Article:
By Steve Keating
TORONTO (Reuters) - There are no plans to boycott next year's Women's World Cup but players will proceed with a gender discrimination lawsuit against FIFA if forced to play on artificial turf, one of the complainants said on Thursday.
Reigning FIFA player of the year Nadine Angerer, who is among over 40 international women players suing the sport's governing body and Canadian Soccer Association (CSA), said there has not been any talk of boycotting the month-long event.
"Our focus right now is on the lawsuit, none of us talked about anything beyond that," Angerer, who helped Germany to two World Cups, told reporters during a conference call.
"FIFA and the Canadian Soccer Association should give us the best opportunity to play our game. But we have never ever talked about a boycott of the World Cup."
While qualifying for the June 6-July 5 tournament in Canada continues, most of the heated action has been taking place off the pitch.
The players filed a lawsuit with the Ontario Human Rights Tribunal on Wednesday, claiming the Federation Internationale de Football Association (FIFA) and CSA are discriminating against women by staging the event on artificial grass they say poses safety risks and alters how the game is played.
The World Cup finals for men and women, contested every four years, have always been played on natural grass.
"We feel this is a clear-cut case of discrimination," said David Wright, one of the Canadian attorneys for the players' coalition that includes some of the game's biggest names. "FIFA and the CSA are treating the women differently than they treat men. It the simple bottom line.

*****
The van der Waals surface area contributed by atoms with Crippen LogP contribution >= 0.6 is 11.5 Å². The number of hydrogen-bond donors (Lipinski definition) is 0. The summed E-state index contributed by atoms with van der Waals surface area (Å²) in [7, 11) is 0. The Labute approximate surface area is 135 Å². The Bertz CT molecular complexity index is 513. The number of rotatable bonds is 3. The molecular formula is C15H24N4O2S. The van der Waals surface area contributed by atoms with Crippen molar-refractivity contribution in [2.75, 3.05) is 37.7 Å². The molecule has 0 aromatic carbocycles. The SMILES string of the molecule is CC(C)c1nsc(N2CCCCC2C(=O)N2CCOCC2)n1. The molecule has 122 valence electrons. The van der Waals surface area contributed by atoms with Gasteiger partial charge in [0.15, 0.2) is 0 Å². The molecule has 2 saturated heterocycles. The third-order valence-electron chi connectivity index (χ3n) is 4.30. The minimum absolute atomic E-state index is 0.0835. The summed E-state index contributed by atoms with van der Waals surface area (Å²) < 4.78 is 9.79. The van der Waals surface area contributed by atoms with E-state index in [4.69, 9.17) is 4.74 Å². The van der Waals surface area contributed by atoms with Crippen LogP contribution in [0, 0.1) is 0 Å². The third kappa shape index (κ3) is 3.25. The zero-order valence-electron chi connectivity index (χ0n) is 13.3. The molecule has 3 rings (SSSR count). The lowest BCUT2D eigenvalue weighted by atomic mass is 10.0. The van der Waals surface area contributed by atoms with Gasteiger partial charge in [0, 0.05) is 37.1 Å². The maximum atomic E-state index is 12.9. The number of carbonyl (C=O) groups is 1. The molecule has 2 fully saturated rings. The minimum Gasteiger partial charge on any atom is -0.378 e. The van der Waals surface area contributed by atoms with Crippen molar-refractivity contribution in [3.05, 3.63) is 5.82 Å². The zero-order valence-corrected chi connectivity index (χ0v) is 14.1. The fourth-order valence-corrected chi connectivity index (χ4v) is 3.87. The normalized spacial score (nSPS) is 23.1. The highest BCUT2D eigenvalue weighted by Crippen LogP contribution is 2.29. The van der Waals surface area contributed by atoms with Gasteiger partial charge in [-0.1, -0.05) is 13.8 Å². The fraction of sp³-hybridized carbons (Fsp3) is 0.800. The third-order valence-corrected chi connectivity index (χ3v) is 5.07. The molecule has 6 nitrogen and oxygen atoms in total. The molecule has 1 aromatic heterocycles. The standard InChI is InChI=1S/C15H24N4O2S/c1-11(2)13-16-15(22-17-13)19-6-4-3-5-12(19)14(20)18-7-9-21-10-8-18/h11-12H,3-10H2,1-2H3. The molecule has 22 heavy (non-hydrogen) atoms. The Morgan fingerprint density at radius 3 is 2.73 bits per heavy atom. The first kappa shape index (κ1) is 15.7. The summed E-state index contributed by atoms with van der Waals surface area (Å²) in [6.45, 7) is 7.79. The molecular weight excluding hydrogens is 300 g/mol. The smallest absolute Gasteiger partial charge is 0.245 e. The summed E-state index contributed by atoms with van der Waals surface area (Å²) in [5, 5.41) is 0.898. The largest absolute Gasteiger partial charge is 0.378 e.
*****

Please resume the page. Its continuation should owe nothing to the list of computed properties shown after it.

"Most fundamentally it is simply a differential degrading treatment to the women. Elite men play on grass, elite women are being told turf is good enough for them."
Players are seeking to have real grass placed over the artificial turf at stadiums in Ottawa, Vancouver, Edmonton, Winnipeg, Montreal and Moncton that will host matches.
Lawyers for the players said technology exists to install real grass while the total cost to convert the venues would run from $2 million to $3 million.
The players have asked for an expedited hearing and expect to be in court on Nov. 26 but Hampton Dellinger, the lead U.S.-based attorney for the coalition, hopes FIFA will reconsider their position.
FIFA, however, have shown no interest in negotiating.
Tatjana Haenni, FIFA's head of women's competitions, told reporters after a tour of one of the stadiums earlier this week that there is no Plan B and the tournament will be played on artificial turf.
Unless the courts force FIFA to make the switch to natural grass the players admit they have limited leverage without the threat of a boycott.
"Women would play on a field of glass and nails for the World Cup, they are so spirited, dedicated and mentally tough. That's the problem," said Carrie Serwetnyk, a former member of the Canadian women's national team and first female player inducted into the Canadian Soccer Hall of Fame. "We just know women would step up.
"The CSA and FIFA is getting away with putting the players on artificial turf and they know they can't do that with the men. The men would boycott it. It just would not happen.
"Of course (the women) are going to show up and play but that's not the type of tournament we want to have for the World Cup."
(Editing by Frank Pingue)